University of Minnesota President Eric Kaler is headed in the right direction, as described in the Sept. 23 editorial "Rethink how the state sustains campuses." However, his proposal does not go far enough.

What is needed going forward is for the state to cover 100 percent of the cost of new buildings at both the U and the Minnesota State Colleges and Universities (MnSCU). In return, the two systems should commit to cover 100 percent of the depreciation (repair and renovation) on those new facilities.

Depreciation is a standard budget line item in every for-profit and nonprofit organization. It is the proxy number for the amount of repair and renovation that should be budgeted in any year. Depreciation should be a standard line item for both the U and MnSCU, and it should be funded from the general operations budget and include any gift or grant received for repair and renovation.

To get started, both systems should determine the current "cost" of the depreciation for all current facilities and report those numbers to the Legislature. Once the depreciation cost is available, and once those costs are calculated for any new buildings, a realistic conversation can be conducted on the long-range facility costs of the two systems.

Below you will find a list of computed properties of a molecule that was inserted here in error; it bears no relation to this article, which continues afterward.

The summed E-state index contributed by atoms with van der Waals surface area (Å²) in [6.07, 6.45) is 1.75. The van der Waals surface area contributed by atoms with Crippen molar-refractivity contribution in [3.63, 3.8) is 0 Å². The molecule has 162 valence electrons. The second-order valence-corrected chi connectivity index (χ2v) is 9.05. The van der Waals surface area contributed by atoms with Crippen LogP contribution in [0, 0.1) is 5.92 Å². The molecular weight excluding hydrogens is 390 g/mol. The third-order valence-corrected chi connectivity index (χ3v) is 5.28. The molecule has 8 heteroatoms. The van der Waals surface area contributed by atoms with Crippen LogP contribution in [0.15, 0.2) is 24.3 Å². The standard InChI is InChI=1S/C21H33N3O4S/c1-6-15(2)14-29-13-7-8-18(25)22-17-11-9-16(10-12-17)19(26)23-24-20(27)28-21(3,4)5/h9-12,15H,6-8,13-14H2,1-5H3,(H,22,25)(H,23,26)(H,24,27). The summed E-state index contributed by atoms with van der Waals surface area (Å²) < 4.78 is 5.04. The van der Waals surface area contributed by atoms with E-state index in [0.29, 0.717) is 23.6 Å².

If this idea is implemented — the state paying 100 percent of the cost of new facilities and the systems budgeting for the cost of the depreciation — the systems will be more likely to propose new buildings that can be maintained or renovated within their annual depreciation budgets.



Legislature needs to keep up momentum

Paul Bunyan Communications deserves praise for its serious investment in broadband infrastructure in northern Minnesota ('"GigaZone'" comes Up North," Sept. 19). As a cooperative, Paul Bunyan can expand world-class service because its customers are also its shareholders. Too often, larger providers' out-of-state shareholders demand quick returns on investments, inhibiting costly broadband expansions. Partly as a result, a governor's task force ranks Minnesota 23rd nationally in terms of broadband speed.

High-quality broadband means economic growth. For example, a Blandin Foundation-commissioned study found high-quality broadband in Kanabec County could spur $18.2 million in business revenue. Currently, 71 percent of households there — and 46 percent of Greater Minnesota households — don't meet state speed goals.

Thankfully, the Legislature recently established a broadband fund to target areas with greatest need and economic return, while helping align a provider's short-term need for a return on investment and a community's long-term need for broadband infrastructure.

State leaders should follow the task force recommendation to devote $200 million to the fund so Greater Minnesota — and the state — can reap broadband's benefits.


The writer is president of the Greater Minnesota Partnership and former CEO of Hiawatha Broadband Communications.


What became of firm that made us proud?